In the morning I was picked up by two of my colleagues to go to my first day of work. The org. office is based in a small villa (in
which some of the staff live) in another part of town called Old Town, and my desk will essentially be a table and chair on their patio! I have never had a cooler office. I basically spent the entire day meeting with my supervisor, Mike—he is based in S. Africa and will only be here for my first week (and the rest of the staff are not attorneys so they won’t really be that involved in my work). We discussed our respective expectations and goals and came up with some projects which I am really excited about. All of the refugees at the camp outside Lilongwe, Dzaleka camp, are going through what is called their refugee status determination, which means they are going before the government individually to claim refugee status. They usually don’t even have a sense of what the elements of a refugee claim are (let alone have access to an attorney), and that is what I spent an entire semester studying at Michigan, so I will be advising individual refugees on how to prepare their claims. I will also be assisting refugees whose claims were denied and who are making appeals to the government. There is a
Our living room
You might be able to spot tiny Mwezi on the couch (eyes blazing!).
second refugee camp in the southern part of the country, Luwani, which will be closing supposedly next week. (Malawi is primarily a transit country for refugees trying to make it to S. Africa, the government of which has put pressure on Malawi to close that camp to stem the flow of refugees south.) The thousands of refugees from Luwani are going to be moved up here, so I will also be observing that process in the context of human rights. Finally I will be doing outreach to other NGOs and governmental agencies to put together a network of key contacts we would need were we to initiate a plan to reform the Malawian refugee laws. I could not be more excited about the work, about being here, about getting to meet refugees and use what I’ve learned to help them. This is the first time I am getting to take a semester’s worth of learning in law school and apply it directly to a real person, which is pretty thrilling.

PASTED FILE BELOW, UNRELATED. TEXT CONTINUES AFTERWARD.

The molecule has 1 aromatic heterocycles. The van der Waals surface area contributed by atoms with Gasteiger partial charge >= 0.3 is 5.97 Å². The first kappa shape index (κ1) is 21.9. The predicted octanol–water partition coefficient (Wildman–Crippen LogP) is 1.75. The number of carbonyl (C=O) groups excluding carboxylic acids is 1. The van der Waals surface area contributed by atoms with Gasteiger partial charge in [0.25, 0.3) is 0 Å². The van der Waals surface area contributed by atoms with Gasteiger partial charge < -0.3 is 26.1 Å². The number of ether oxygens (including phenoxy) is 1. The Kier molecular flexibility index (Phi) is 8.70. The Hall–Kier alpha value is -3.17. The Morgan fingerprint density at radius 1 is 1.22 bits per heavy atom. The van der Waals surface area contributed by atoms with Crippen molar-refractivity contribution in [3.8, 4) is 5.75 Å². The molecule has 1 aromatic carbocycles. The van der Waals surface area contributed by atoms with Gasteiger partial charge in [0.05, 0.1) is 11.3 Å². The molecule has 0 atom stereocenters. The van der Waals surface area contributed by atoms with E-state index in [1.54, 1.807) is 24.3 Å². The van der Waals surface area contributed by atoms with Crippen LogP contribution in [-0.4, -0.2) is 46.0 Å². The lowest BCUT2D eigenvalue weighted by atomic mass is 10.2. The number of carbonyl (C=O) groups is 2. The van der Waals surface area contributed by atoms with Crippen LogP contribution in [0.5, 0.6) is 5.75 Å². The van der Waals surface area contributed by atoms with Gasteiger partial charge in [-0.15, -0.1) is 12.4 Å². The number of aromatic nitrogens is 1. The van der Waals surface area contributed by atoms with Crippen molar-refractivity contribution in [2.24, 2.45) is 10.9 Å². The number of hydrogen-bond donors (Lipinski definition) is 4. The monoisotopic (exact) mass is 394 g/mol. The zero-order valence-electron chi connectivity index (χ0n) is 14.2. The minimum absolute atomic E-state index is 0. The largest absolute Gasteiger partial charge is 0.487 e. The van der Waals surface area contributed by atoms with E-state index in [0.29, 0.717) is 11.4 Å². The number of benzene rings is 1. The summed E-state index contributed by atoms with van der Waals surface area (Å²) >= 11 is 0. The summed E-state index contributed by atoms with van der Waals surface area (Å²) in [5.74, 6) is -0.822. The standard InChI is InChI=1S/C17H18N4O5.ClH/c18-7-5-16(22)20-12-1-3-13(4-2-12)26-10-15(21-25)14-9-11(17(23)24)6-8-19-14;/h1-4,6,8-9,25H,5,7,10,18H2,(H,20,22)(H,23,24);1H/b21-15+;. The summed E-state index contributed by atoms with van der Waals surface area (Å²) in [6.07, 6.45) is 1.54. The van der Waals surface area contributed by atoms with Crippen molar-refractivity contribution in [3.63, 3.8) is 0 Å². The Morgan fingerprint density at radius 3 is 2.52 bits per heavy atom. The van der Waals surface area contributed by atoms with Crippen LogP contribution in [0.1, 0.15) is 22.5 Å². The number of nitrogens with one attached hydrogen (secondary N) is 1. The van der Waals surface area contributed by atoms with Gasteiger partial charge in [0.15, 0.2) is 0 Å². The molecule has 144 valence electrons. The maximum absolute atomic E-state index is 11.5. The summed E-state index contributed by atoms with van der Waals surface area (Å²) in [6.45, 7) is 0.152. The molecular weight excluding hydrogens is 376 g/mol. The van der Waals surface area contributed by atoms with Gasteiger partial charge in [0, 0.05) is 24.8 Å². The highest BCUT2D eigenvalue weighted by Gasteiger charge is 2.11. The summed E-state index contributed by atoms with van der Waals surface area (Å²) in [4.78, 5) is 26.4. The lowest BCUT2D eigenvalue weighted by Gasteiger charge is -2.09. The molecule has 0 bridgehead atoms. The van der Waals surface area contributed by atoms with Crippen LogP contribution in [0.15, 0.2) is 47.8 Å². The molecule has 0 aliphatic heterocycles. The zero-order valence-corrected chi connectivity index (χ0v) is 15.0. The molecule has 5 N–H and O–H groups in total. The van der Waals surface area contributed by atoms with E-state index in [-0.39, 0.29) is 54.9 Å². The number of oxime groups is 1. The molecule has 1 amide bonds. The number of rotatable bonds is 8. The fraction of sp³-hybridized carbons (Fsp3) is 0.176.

Living room with kitty 2
That's Livingstone looking all aloof on the chair.
After work my colleagues invited me to stay at their house for dinner, but just as they were starting to cook the power went out (for the third time
that day), so they ended up taking me to dinner in what was very much like a typical American restaurant (except that we were the only customers!). The menu was in English and the prices were surprisingly high (which I think is pretty typical in Western-style restaurants). I got a salad (which ended up being huge) for around $5, but main courses were around $10. I have been tasked with spending tomorrow at home reading the UNHCR handbook for emergencies and other exciting stuff but Wednesday I will get to go to the camp for the first time. I can’t wait.
This was taken right after I arrived so it's a tad messy still...but pretty nice!